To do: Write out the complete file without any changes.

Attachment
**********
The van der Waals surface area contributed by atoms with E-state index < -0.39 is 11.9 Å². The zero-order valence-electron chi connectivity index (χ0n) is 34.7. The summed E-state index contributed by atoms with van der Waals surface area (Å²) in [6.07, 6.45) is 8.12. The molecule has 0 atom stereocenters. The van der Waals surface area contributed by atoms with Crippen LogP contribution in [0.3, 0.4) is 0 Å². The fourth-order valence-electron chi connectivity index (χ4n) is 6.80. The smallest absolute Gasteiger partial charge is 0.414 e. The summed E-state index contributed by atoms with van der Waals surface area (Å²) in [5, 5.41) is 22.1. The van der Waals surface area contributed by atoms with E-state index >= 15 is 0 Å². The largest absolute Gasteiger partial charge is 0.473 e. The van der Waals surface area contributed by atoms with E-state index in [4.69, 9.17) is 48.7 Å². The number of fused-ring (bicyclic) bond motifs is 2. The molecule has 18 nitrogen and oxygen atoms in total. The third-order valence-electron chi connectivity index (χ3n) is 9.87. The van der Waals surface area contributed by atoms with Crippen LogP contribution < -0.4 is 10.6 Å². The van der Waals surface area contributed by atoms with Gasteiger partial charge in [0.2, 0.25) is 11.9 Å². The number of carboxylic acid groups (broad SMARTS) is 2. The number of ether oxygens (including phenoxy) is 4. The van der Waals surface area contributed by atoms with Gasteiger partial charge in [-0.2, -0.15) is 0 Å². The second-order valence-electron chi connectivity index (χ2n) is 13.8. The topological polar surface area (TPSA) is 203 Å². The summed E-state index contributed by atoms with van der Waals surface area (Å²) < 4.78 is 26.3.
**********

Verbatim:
The van der Waals surface area contributed by atoms with E-state index < -0.39 is 11.9 Å². The zero-order valence-electron chi connectivity index (χ0n) is 34.7. The summed E-state index contributed by atoms with van der Waals surface area (Å²) in [6.07, 6.45) is 8.12. The molecule has 0 atom stereocenters. The van der Waals surface area contributed by atoms with Crippen LogP contribution in [0.3, 0.4) is 0 Å². The fourth-order valence-electron chi connectivity index (χ4n) is 6.80. The smallest absolute Gasteiger partial charge is 0.414 e. The summed E-state index contributed by atoms with van der Waals surface area (Å²) in [5, 5.41) is 22.1. The van der Waals surface area contributed by atoms with E-state index >= 15 is 0 Å². The largest absolute Gasteiger partial charge is 0.473 e. The van der Waals surface area contributed by atoms with E-state index in [4.69, 9.17) is 48.7 Å². The number of fused-ring (bicyclic) bond motifs is 2. The molecule has 18 nitrogen and oxygen atoms in total. The third-order valence-electron chi connectivity index (χ3n) is 9.87. The van der Waals surface area contributed by atoms with Crippen LogP contribution < -0.4 is 10.6 Å². The van der Waals surface area contributed by atoms with Gasteiger partial charge in [0.2, 0.25) is 11.9 Å². The number of carboxylic acid groups (broad SMARTS) is 2. The number of ether oxygens (including phenoxy) is 4. The van der Waals surface area contributed by atoms with Gasteiger partial charge in [-0.2, -0.15) is 0 Å². The second-order valence-electron chi connectivity index (χ2n) is 13.8. The topological polar surface area (TPSA) is 203 Å². The summed E-state index contributed by atoms with van der Waals surface area (Å²) < 4.78 is 26.3.